The National Farmers’ Federation (NFF) has welcomed the National Statement on Climate Change and Agriculture, signed off by agriculture ministers at their meeting in Perth yesterday.
Farmers have expressed concerns however over the proposed implementation of new poultry standards, and a lack of tangible progress on other issues placing pressure on the sector.
NFF Vice President David Jochinke said it beggars belief there was silence on the phase out of sheep live export in the communique from yesterday’s meeting held in the state set to lose the most from the ban.
“The meeting being held in WA was an important opportunity for agriculture ministers to consider the impacts of the live export phase-out.
“With formal consultation concluding recently we hope that ministers took the chance to reflect on the hardship the Federal Government’s policy would inflict on producers in WA.
“The NFF continues to call for a reversal of that policy as evidence mounts of the harm it will cause.”
National Statement on Climate Change and Agriculture
The NFF said the statement provided helpful guidance as Australian agriculture strives to maintain its global leadership in climate smart farm practices.
“Through droughts, fires and floods, farmers are at the front line of climate change. They have been navigating these risks and doing the hard yards to reduce emissions for years.
“To now have our nation’s agriculture ministers agree a strategy to help the sector build on the work it has done is a positive step forward.
“We’re standing at the precipice of a low emissions economy, but our industry needs the right policy settings to support that transition and tap into emerging opportunities.”
Poultry standards and guidelines
Yesterday ministers endorsed the new Australian Animal Welfare Standards and Guidelines for Poultry.
When the Standards and Guidelines were released last year, the NFF expressed its strong concerns about the impacts they would have on farming families in the poultry sector, and in particular those involved in the layer hen and turkey industries. These concerns remain.
“The farm sector places significant importance on ongoing improvements in animal welfare outcomes, but this must be led by science and holistically consider all factors including animal health and biosecurity.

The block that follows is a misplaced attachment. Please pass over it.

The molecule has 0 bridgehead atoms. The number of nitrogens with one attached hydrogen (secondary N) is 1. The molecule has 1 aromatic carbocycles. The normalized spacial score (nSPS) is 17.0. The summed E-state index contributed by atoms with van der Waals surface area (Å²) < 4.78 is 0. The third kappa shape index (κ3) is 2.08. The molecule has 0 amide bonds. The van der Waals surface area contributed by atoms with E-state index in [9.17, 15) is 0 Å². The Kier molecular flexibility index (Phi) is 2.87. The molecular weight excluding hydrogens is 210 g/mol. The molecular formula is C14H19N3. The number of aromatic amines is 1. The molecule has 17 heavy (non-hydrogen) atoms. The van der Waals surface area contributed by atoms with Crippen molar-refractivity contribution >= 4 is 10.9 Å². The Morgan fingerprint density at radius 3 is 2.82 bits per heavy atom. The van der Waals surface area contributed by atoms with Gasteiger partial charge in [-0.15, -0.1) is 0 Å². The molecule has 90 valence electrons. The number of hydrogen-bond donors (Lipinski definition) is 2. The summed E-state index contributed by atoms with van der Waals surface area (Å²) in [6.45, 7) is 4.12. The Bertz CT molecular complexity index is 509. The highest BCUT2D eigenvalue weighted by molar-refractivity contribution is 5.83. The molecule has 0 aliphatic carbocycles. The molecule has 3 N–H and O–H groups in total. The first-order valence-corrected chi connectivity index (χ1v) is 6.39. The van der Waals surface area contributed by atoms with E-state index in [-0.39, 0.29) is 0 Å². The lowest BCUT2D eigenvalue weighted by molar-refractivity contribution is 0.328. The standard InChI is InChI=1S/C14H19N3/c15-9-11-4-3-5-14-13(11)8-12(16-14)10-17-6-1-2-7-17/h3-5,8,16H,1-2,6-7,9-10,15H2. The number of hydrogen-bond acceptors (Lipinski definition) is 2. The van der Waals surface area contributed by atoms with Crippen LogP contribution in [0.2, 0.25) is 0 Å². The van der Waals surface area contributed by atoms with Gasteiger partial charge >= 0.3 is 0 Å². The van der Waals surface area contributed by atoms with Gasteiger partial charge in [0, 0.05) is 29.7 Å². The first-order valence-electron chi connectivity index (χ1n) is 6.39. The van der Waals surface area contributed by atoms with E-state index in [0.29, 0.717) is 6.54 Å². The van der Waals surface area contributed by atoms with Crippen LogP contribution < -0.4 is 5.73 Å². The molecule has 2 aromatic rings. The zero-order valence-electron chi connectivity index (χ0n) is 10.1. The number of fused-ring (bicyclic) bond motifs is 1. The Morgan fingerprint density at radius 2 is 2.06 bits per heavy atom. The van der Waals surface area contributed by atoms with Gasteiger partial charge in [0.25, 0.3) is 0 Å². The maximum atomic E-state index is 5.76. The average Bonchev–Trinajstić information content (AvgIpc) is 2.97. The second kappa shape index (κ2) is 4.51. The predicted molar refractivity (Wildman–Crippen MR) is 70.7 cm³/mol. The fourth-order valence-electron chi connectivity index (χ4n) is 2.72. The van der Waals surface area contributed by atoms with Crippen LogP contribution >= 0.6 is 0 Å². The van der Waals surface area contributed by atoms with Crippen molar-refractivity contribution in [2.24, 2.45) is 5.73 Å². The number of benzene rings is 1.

“Importantly too, when governments implement such changes, they must support impacted producers who have operated and invested in their businesses in good faith for generations.
“For layer hens, our members have clearly told us that a transition of less than 25 years, without support and compensation, could spell the end for many family-owned egg producers, and impact on the consumers they supply.
“Yesterday’s meeting did not provide this. It’s critical now that the states work with and listen to farmer representatives as they consider implementation timeframes.”
National Agricultural Traceability Strategy
The NFF acknowledges the announcement for a national approach for traceability to benefit a cross section of issues the industry faces in biosecurity, trade and food safety.
“More than ever, traceability systems are an integral scaffold holding up our market access, as well as helping us prevent and act on biosecurity incursions.
“As biosecurity risks and demands for sustainability information continue to grow, traceability is key to making sure Australian grown produce remains safe and competitive.
“However, when traceability initiatives are progressed, appropriate transition packages for each commodity must be provided and we wait to see the detail of this.”
Red Imported Fire Ants
The NFF is alarmed by the continued spread of Red Imported Fire Ants in Australia and has been calling for immediate action.
“This isn’t just a farming problem, we need everyday Australians to understand the risks and get behind it. We can’t have this turn into another cane toad.
“It’s good news state and territory ministers were unified on eradication and will bring forward budget allocations, but it’s disappointing there wasn’t greater clarity on an immediate funding response to get in front of this threat. More money is needed and we urge all jurisdictions to act with alacrity to get that sorted.
“Here we are again left dealing with a pest brought to our shores. This is a clear example of why agriculture and environment groups have called for the implementation of a container levy to ensure risk creators fund proactive biosecurity measures.”
Today’s meeting did little to alleviate the NFF’s concerns about the PALM scheme and the industry’s workforce woes.
“This month marked the start of several milestones that will make it harder for farmers to access workers.”
These changes included increased visa fees, inflexible hours and higher costs under the Pacific Australia Labour Mobility Scheme (PALM), a new wage threshold for temporary skilled migration, and reintroduction of the cap on student visa working hours.
“These are dramatic changes making Australia less attractive to workers, but also the changes to the PALM are so unworkable for employers, many of them walk away from the scheme.
“We also would have liked to see solutions come out of the meeting on worker accommodation, providing more agricultural training opportunities to Australians and showing a greater leadership on farm safety.
“We are going to see our workforce challenges deepen. This meeting was an opportunity to get back on track with some real workforce solutions, but we’ve had radio silence on tangible improvements,” Mr Jochinke said.